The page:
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Yankees dominate Orioles on home runs by Aaron Judge, Gary Sanchez, Starlin Castro

Aaron Judge #99 and Aaron Hicks #31 of

Aaron Judge #99 and Aaron Hicks #31 of the New York Yankees celebrate after both scored in the fourth inning against the Baltimore Orioles at Yankee Stadium on Sunday, June 11, 2017 in the Bronx Borough of New York City. Credit: Jim McIsaac

Aaron Judge recused himself from all the excitement bubbling over his 495-foot home run against the Orioles on Sunday, a shot that went over the bleachers in left-centerfield and landed close to the backdrop of the team’s retired numbers. And that was only the first of his two homers against the Orioles in a 14-3 victory that gave the AL East-leading Yankees five straight wins and the continuation of a run-producing bonanza.

Judge is the most exciting Yankees rookie since Gary Sanchez, embodied in a 6-7, 282-pound frame with power reminiscent of Mickey Mantle. Mantle wasn’t one for self-aggrandizement, and Judge is following directly in those footsteps.

Judge said of his titanic homer, “It means nothing, to be honest. I’m just glad it came with a win.’’ His 4-for-4 performance gave him the American League lead in batting average (.344), home runs (an MLB-leading 21) and RBIs (47).

The home run meant something to his teammates in the dugout, though. Didi Gregorius took off his sunglasses to follow its trajectory, Aaron Hicks put both hands on top of his head and both wore looks of incredulity. “I’ve never seen a ball hit like that in this stadium,’’ Sanchez, who hit a 450-foot home run of his own Sunday, said through his translator on YES. “To me, it was like a thousand feet.’’

The Yankees, who in the past five games have outscored the Red Sox and Orioles 55-9 and gone 69-for-183 (.377) with 17 homers and 12 doubles, are 22-9 at home, the best record in the American League. They tied a club record by hitting at least three homers in four consecutive games and moved four games ahead of the second-place Red Sox (five in the loss column).

Starlin Castro also homered and drove in four runs, Sanchez had three RBIs and Matt Holliday and Aaron Hicks drove in two runs each, but Judge stole the show.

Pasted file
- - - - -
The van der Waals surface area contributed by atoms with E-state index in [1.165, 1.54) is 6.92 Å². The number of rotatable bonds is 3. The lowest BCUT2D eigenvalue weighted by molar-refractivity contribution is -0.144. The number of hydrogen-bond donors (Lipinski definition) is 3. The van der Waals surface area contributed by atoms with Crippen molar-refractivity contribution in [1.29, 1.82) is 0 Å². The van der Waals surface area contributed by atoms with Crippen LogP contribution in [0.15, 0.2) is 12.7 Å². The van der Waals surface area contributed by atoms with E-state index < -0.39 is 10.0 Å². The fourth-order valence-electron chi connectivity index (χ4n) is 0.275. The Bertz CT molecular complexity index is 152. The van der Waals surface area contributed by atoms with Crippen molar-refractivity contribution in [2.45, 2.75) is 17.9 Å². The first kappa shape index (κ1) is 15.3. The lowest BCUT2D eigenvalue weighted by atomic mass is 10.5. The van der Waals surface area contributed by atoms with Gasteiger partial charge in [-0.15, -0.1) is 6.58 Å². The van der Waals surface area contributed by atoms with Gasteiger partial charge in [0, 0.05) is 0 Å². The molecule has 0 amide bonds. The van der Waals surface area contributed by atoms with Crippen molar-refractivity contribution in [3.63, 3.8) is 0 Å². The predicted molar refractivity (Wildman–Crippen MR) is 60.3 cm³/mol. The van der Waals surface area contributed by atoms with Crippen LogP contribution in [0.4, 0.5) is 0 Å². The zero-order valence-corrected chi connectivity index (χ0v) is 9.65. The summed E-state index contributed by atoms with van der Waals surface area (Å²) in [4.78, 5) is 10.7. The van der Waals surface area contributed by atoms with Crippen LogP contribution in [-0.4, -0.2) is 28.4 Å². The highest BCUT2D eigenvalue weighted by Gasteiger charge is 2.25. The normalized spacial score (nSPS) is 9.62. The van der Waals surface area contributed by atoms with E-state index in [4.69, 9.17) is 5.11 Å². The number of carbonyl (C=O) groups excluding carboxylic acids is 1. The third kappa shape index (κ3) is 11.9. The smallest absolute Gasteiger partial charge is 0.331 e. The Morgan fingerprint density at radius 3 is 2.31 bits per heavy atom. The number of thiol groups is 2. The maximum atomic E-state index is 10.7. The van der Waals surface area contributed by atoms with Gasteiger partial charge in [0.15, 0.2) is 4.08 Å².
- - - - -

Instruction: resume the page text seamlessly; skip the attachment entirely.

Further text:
Sanchez, who has gone 9-for-21 with four homers and 13 RBIs in the last five games, hit a three-run homer into the bleachers above the Orioles’ bullpen on Kevin Gausman’s 12th pitch of the game for a 5-0 lead. MLB Statcast said the 450-footer was the longest homer of Sanchez’s career, but it was just the undercard to what Judge produced.

Facing former Met Logan Verrett with one out in the sixth, Judge connected on a 1-and-1 pitch and the Yankees’ dugout erupted along with the sellout crowd of 46,348. The ball went over the bleachers and ricocheted off a fan’s hands on the back concourse in front of the Yankees’ retired numbers, not far from Reggie Jackson’s.“He’s had an unbelievable first 2 1⁄2 months of the season,’’ Joe Girardi said. “The homers are great and the RBIs are great, but I think about his two-strike hits and his discipline, the walks and how he makes pitchers work . . . everything that he does. This is a complete player, and we’re reaping the benefits of it.’’

Reliever Adam Warren, who picked up the victory, always keep tabs on Judge from the bullpen. “Someone’s calling a home run every time he comes up,’’ he said. “It’s a must-see at-bat every time he comes up.’’

In the seventh inning, Judge lined a two-run homer over the auxiliary scoreboard just to the right of the Yankees’ bullpen. “He hit a line drive out to rightfield,’’ Girardi said. “It was just a line drive. For most guys, they’re hoping it gets in the gap. His just went out. His power’s incredible. His ability to use the whole field has been special.’’

After his second home run, Judge’s teammates gave him the silent treatment before relenting. “I have no clue as to why,’’ Judge said of the time-honored tradition in the sport. “I just came in trying to give people high-fives; they won’t give it back.’’

Sanchez, the new face of the franchise last season, has been unseated by Judge for now, but he seems happy to share the spotlight. “I’ve seen him hit homers, right? But that one is just incredible,’’ Sanchez said. “When he hits the ball on a line drive, it just keeps going and going. You get excited about that and then at the same time, you get motivation from that and you want to help out, too. It’s positive energy all around.’’


The Yankees pounded Red Sox and Orioles pitching in the past five games:


Team batting average


Home runs






Run differential

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